Saturday, February 20, 2010

TV on Acid

I vividly remember a lurid magazine cover from the early fifties, declaring that we’d all have flying cars by the mid-sixties. I used to feel cheated that this exciting consumer technology never materialized, but these days I’m thankful that nobody has a flying car. The reason I’m thankful has nothing to do with terrorism or infrastructure. I’m concerned about economics. Let me explain.

Another futuristic prediction of the fifties was video conferencing. This concept enabled people all over the world to actually see one another in real time, at a moment’s notice, without the burdensome hassles of traveling to some common meeting place in a flying car.

My new company makes extensive use of video conferencing to conduct meetings and presentations with personnel in far-flung locations. In fact, when I was interviewing for this position, one of the managers in New Jersey interviewed me this way.

Each of our offices has at least one conference room with a large television screen on one wall and a camera mounted above it. The camera system includes a wireless controller box that enables an operator to pan, zoom and focus, manage the audio feed and switch between the camera view and a presentation on a computer. It all seems so incredibly cool and irresistible, but there are two depressing problems.

The first problem (and in hindsight, the most obvious problem) is that almost all high-ranking corporate executives think they are compelling television personalities. So the technology isn’t used in any meaningful way. Instead, most of the time, some guy in a suit stands behind a podium and reads bullet points from a PowerPoint presentation.

The second problem only exacerbates the first. Economics decrees that technology doesn’t have to be good, it only has to be good enough. So despite all of the nifty hardware, the video quality sucks. It all starts out OK, although rather blurry, jerky and flat. Despite sitting through hours of these presentations, I’m not convinced that I would recognize any of the presenters on the street.

teleconference 1

But then, weird imaging errors and artifacts begin to creep in, and the video begins to deteriorate.

teleconference 4

I’m not going to talk about my college years, but before long, the video feed takes on a hallucinogenic quality. The images no longer represent human beings, but terrifying blood demons from another dimension.

teleconference 3

Strangely, the audio is always perfect, providing a soothing, reliable, mantra-like drone that keeps viewers from bolting out of their chairs.

Economics proved that best-selling car in history was also the cheapest: The original Volkswagen Beetle. If flying cars ever became a reality, they’d be small, uncomfortable and dangerous. But they’d probably have really good audio systems.

Friday, February 5, 2010

Dental Anguish

When I first moved to Florida, I had a dentist who was a consummate professional with two flaws: He had an irritable personality, and he wanted all of his patients to have perfect, unnaturally white teeth. He expected that his patients would gladly spend any amount of money to achieve this goal. It became tedious denying his grandiose plans for expensive crowns, braces and veneers, and then suffering through his demeaning lectures, so I eventually moved on to another dentist.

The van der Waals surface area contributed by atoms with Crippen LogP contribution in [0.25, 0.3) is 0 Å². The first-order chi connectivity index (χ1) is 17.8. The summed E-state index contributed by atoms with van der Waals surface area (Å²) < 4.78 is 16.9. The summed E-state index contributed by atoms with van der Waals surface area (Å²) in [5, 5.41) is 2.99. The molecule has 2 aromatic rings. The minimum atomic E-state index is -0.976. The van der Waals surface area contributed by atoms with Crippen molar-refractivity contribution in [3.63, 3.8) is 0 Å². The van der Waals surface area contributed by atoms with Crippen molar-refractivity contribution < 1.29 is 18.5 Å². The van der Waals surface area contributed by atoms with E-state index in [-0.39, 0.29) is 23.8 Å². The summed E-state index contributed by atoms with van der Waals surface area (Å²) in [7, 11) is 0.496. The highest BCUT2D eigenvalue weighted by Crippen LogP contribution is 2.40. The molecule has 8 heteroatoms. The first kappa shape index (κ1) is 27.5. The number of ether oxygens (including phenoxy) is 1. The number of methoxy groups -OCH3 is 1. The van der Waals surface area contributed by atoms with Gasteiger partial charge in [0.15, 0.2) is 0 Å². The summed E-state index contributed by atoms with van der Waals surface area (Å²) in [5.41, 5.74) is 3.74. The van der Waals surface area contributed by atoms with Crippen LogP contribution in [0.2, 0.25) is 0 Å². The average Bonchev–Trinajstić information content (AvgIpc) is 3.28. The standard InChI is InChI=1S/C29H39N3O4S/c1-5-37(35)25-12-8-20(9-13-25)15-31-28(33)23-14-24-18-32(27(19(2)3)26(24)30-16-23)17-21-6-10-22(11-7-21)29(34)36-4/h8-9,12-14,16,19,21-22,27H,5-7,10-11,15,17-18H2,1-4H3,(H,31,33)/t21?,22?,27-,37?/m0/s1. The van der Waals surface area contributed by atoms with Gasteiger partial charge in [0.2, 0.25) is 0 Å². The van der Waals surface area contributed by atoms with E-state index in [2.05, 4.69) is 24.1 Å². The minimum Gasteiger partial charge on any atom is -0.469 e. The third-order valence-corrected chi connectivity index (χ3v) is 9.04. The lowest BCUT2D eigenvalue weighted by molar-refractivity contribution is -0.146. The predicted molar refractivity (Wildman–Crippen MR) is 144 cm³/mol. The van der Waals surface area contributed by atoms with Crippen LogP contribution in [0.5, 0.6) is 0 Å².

My next dentist was an ex-Air Force dentist, with a phony, annoyingly cheerful disposition. Once she got my mouth stuffed with instruments, she would tell me long, dull stories about her horses and her kids, in that order. If the procedure was brief, but the story was long, I’d have to sit there drooling on myself until she finished. When she leaned me back in the chair, I discovered that she had pictures of her horses taped on the ceiling, so that I could enjoy them and envy her.

I recently got fed up with the stupid horse stories and decided to find yet another dentist. Using the Web site of my insurance company, I found a few in my area, and examined the information provided. Some of them have degrees from universities in Pakistan or Costa Rica, so I crossed them off the list (not because they’re foreign, but because I don’t know which universities in those places are considered excellent schools).

Also, some of them are shown as bilingual, which always makes me suspicious that maybe they don’t speak English as well as I’d like.

Doctor Swaraminibintu: “Meester? You want Novocaine thees time? Or you want aspirin?”

Me: “No, Novocaine please.”

Doctor Swaraminibintu: “No Novocaine? OK but thees gonna hurt.”

Me: “NO! I want Novocaine!”

Doctor Swaraminibintu: “You say no Novocaine.”

Me: “I know I said no. No aspirin, not no Novocaine.”

Doctor Swaraminibintu: (long pause) “OK, but thees gonna hurt.”

Some of them have offices in inconvenient locations. Eventually, I settled on a conveniently located, English-speaking dentist with a degree from a good university.

On my first visit, the hygienist seated me in the dental chair, and made polite conversation while checking out my teeth. She seemed pleasant enough, but she had a kind of creepy, nervous laugh.

Eventually, it was time to clean my teeth, so she leaned me back in the chair, stuck in that suction gizmo, and started to work on my molars with that rotating rubber scrubber. As I lay there, helpless and gagging on the raspberry-flavored gritty polish, she said, “You know, I was reading Proverbs 31 this weekend? The part about the wife who must get up while it is still dark? And I thought that describes my life perfectly.”

Really? Bible lessons now? Is it possible to find a dentist (or a hygienist) who doesn’t take advantage of the captive patient in some manner? Shouldn’t that be listed on the Web site? “University of Kentucky. Fervent Christian. Owns horses. Irritable perfectionist.”